To be eligible to vote at the AGM, one is required to be a member of the Ontario Access Coalition. To allow for the processing of new members, please ensure applications are submitted prior to June 5th. Please visit our membership page at www.ontarioaccesscoalition.com/join for further details.

The OAC is very interested in increasing its capacity by attracting new ideas, leadership, and energy. At this meeting, we will elect three members to the Board of Directors (all for a two-year term). As always, we are also looking for portfolio managers and general volunteers. While members can be nominated to the Board at the AGM, any nominations submitted by June 5th will have their profiles distributed to the membership in advance. This will facilitate a structured voting process. Interested members are encouraged to contact the OAC in advance.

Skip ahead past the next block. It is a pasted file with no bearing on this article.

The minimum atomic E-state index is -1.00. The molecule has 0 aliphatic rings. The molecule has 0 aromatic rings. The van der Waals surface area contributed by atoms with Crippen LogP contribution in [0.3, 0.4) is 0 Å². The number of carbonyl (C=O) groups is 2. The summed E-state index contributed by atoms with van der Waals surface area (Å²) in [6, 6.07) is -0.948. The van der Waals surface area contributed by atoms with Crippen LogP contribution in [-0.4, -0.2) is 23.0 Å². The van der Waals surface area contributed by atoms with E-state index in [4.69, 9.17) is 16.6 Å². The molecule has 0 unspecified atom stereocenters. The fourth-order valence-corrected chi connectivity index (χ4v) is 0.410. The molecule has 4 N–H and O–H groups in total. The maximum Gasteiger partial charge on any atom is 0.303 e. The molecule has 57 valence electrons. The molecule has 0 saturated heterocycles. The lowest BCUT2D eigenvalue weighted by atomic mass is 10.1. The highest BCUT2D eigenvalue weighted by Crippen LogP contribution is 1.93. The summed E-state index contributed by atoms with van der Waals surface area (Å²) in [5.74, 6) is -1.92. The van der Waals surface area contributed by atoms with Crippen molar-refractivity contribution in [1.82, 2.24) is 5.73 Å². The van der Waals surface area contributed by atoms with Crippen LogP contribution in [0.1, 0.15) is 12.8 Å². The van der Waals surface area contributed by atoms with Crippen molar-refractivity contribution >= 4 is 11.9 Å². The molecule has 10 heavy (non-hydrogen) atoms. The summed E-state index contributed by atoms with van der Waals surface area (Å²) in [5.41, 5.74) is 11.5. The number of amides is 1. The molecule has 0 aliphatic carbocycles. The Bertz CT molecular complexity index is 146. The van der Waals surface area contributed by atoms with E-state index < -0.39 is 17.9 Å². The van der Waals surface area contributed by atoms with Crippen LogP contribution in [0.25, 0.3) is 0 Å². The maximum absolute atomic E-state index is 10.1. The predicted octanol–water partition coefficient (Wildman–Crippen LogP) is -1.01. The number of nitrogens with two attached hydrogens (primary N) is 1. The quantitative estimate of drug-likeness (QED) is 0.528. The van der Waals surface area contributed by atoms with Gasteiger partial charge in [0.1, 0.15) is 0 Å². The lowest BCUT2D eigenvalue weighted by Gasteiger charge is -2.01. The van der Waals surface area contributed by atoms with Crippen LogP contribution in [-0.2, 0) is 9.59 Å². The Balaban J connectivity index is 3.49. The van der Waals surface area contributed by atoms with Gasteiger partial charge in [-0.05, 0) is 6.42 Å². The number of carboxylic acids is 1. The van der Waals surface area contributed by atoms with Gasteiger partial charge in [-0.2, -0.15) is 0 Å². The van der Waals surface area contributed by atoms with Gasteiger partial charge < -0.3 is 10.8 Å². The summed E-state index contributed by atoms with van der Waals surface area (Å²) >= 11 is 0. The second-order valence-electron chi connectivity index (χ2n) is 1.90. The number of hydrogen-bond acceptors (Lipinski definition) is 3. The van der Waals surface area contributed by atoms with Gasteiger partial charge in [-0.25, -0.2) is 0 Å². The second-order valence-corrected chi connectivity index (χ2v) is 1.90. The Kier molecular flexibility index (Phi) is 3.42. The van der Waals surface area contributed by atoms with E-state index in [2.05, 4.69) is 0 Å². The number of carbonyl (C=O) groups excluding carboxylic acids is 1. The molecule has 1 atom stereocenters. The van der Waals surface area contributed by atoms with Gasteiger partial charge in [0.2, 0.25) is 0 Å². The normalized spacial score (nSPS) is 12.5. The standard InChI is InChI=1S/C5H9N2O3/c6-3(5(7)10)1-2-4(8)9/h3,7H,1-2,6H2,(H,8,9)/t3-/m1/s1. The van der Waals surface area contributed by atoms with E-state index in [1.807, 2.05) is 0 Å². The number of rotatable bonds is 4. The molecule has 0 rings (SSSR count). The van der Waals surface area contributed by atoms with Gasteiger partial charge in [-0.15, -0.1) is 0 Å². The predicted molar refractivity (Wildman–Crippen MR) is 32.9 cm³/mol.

Potential board members should have:
– An interest in (learning about) outdoor climbing access issues in Ontario
– A varied skill set with a self-starter attitude
– A positive, proactive team-based approach to problem solving

As a board member the individual will:
– Attend bi-monthly board meetings
– Lead projects and/or access portfolios
– Participate in developing and executing the OAC’s strategic goals

Further details will be provided to members 14 days prior to the AGM. If you do not receive notification by email, please send us a note ( info@ontarioaccesscoalition.com ).

Cape Croker Closure